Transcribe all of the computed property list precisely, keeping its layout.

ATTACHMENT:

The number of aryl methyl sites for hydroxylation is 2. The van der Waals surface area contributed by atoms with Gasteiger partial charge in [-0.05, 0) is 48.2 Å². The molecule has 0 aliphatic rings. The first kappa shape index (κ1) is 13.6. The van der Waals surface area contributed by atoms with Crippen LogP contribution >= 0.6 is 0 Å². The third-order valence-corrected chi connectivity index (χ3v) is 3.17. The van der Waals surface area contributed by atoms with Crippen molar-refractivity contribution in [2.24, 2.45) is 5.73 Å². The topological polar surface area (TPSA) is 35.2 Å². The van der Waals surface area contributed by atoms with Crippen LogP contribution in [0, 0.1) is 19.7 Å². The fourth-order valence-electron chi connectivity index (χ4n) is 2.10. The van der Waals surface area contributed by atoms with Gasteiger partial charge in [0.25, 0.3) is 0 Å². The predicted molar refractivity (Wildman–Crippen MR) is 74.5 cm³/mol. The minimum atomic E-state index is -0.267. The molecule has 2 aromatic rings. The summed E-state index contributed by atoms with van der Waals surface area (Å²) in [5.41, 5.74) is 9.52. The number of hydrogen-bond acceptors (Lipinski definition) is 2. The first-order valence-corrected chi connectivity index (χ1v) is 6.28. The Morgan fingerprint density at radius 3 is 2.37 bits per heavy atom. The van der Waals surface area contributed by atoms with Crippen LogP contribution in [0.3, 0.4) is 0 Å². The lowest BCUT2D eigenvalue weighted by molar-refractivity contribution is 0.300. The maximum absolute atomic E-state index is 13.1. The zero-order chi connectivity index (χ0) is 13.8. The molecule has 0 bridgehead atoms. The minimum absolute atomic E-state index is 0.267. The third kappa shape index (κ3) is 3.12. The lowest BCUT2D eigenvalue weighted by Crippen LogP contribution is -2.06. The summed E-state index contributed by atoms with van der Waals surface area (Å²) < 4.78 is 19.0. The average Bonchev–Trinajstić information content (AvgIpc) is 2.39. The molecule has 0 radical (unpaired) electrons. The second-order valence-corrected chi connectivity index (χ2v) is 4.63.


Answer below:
The number of aryl methyl sites for hydroxylation is 2. The van der Waals surface area contributed by atoms with Gasteiger partial charge in [-0.05, 0) is 48.2 Å². The molecule has 0 aliphatic rings. The first kappa shape index (κ1) is 13.6. The van der Waals surface area contributed by atoms with Crippen LogP contribution >= 0.6 is 0 Å². The third-order valence-corrected chi connectivity index (χ3v) is 3.17. The van der Waals surface area contributed by atoms with Crippen molar-refractivity contribution in [2.24, 2.45) is 5.73 Å². The topological polar surface area (TPSA) is 35.2 Å². The van der Waals surface area contributed by atoms with Crippen LogP contribution in [0, 0.1) is 19.7 Å². The fourth-order valence-electron chi connectivity index (χ4n) is 2.10. The van der Waals surface area contributed by atoms with Gasteiger partial charge in [0.25, 0.3) is 0 Å². The predicted molar refractivity (Wildman–Crippen MR) is 74.5 cm³/mol. The minimum atomic E-state index is -0.267. The molecule has 2 aromatic rings. The summed E-state index contributed by atoms with van der Waals surface area (Å²) in [5.41, 5.74) is 9.52. The number of hydrogen-bond acceptors (Lipinski definition) is 2. The first-order valence-corrected chi connectivity index (χ1v) is 6.28. The Morgan fingerprint density at radius 3 is 2.37 bits per heavy atom. The van der Waals surface area contributed by atoms with Crippen LogP contribution in [0.3, 0.4) is 0 Å². The lowest BCUT2D eigenvalue weighted by molar-refractivity contribution is 0.300. The maximum absolute atomic E-state index is 13.1. The zero-order chi connectivity index (χ0) is 13.8. The molecule has 0 bridgehead atoms. The minimum absolute atomic E-state index is 0.267. The third kappa shape index (κ3) is 3.12. The lowest BCUT2D eigenvalue weighted by Crippen LogP contribution is -2.06. The summed E-state index contributed by atoms with van der Waals surface area (Å²) < 4.78 is 19.0. The average Bonchev–Trinajstić information content (AvgIpc) is 2.39. The molecule has 0 radical (unpaired) electrons. The second-order valence-corrected chi connectivity index (χ2v) is 4.63.